Cllr Marie Pye told those present: “Our job tonight is not to decide whether we like this scheme, it’s to decide whether this scheme meets the requirements of planning policy. I can’t say it’s a scheme I particularly like.

“I’m not happy that this is not social housing and rents will be only 20% below market rent and I have a lot of concerns about the safety of pedestrians… but it is policy compliant.

“There are probably still some outstanding issues… [such as] where the extra trees will be planted but none are enough to go against what we are told by the government we have to do, which is to approve development unless there are significant planning issues.”

Chairwoman Cllr Gray added: “I know residents won’t be happy… but I would ask the applicant to continue to work with local residents.”

From the viewing gallery, from which the proceedings were regularly heckled throughout the almost three-hour meeting, one man responded: “We don’t trust them, they’re corrupt, there’s going to be a mess on the streets.”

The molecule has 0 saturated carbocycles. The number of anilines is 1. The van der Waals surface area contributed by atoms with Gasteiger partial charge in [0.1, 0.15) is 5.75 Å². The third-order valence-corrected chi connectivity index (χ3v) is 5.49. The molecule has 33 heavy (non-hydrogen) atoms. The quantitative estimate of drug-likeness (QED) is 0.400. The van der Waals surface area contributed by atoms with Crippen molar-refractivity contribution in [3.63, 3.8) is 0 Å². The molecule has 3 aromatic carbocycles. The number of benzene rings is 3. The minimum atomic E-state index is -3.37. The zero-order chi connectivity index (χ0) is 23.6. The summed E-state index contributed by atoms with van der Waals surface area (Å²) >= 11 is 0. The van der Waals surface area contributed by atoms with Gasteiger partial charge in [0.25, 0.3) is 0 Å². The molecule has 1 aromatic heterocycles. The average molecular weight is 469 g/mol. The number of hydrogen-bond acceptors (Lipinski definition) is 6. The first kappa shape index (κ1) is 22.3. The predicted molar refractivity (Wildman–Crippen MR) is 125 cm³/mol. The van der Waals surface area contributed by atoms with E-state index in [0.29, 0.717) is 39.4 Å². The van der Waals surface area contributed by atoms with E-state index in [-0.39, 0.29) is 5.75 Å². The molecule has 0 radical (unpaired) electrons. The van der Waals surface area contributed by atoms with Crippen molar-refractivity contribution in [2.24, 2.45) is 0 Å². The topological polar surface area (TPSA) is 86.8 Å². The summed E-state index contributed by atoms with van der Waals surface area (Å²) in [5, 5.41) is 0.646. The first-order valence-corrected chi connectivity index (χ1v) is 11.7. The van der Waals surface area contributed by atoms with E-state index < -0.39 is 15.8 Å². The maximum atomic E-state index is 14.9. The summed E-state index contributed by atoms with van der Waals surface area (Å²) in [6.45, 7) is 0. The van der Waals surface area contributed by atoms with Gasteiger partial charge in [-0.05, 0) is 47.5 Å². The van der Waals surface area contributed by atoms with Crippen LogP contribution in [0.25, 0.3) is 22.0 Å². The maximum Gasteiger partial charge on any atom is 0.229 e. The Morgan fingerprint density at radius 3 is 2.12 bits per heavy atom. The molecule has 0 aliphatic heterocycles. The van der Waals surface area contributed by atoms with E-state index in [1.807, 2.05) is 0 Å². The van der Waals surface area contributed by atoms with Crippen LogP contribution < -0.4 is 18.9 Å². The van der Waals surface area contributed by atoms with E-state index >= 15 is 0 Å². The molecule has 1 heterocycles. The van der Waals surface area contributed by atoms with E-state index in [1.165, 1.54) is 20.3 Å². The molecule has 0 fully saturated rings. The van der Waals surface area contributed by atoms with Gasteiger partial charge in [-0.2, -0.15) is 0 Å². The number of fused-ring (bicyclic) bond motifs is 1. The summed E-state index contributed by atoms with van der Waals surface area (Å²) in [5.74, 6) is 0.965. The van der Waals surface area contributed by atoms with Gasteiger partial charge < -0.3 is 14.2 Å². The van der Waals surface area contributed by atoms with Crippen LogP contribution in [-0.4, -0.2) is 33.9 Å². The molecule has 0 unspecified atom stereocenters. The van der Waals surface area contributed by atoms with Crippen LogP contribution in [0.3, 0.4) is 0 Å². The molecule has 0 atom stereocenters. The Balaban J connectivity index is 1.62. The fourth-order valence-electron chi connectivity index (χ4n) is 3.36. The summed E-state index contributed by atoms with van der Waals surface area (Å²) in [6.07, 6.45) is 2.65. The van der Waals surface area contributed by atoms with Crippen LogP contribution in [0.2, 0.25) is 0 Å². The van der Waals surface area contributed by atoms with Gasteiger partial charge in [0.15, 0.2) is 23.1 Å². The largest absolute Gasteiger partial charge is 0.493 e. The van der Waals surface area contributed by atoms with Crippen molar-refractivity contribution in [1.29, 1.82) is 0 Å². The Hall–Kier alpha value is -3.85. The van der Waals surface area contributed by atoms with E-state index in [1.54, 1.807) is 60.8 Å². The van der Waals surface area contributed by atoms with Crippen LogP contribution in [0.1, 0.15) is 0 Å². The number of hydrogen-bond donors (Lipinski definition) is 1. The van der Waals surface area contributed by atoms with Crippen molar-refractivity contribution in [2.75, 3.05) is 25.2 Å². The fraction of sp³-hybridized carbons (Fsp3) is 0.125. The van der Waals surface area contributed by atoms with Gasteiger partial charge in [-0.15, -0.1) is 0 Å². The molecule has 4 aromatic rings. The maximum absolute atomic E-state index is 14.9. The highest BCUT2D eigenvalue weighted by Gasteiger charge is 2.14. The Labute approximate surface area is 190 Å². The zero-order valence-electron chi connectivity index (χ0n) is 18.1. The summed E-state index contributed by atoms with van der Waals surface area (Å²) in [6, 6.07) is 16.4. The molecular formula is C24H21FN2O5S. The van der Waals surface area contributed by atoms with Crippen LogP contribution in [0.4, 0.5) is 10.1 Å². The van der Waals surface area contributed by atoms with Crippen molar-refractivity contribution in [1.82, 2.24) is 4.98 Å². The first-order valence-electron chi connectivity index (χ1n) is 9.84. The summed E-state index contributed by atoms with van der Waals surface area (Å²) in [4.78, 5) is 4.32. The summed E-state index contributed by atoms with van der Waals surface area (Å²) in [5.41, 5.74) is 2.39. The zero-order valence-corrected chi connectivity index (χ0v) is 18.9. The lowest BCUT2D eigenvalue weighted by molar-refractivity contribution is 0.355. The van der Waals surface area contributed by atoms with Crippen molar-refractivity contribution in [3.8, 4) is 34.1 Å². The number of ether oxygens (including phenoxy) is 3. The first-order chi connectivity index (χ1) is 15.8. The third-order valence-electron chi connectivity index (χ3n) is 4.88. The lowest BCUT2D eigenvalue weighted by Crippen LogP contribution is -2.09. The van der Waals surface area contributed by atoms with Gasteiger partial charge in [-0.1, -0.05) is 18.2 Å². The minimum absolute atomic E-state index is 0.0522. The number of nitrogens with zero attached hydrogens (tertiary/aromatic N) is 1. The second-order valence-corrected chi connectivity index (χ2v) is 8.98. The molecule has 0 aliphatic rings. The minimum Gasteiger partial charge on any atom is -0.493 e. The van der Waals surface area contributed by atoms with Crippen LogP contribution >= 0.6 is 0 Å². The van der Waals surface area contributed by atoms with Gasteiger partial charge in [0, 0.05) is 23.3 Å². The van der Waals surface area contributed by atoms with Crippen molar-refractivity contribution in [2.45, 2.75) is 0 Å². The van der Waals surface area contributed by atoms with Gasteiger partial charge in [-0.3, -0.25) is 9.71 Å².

Previously campaigners have insisted they are willing to act as personal bodyguards to prevent the Pocket Park trees from being cut down.

No news is bad news 

Independent news outlets like ours – reporting for the community without rich backers – are under threat of closure, turning British towns into news deserts. 

The audiences they serve know less, understand less, and can do less. 

If our coverage has helped you understand our community a little bit better, please consider supporting us with a monthly, yearly or one-off donation. 

Choose the news. Don’t lose the news.

Monthly direct debit 

Annual direct debit

£5 per month supporters get a digital copy of each month’s paper before anyone else, £10 per month supporters get a digital copy of each month’s paper before anyone else and a print copy posted to them each month.  £50 annual supporters get a digital copy of each month's paper before anyone else.

Donate now with Pay Pal

More information on supporting us monthly or annually 

More Information about donations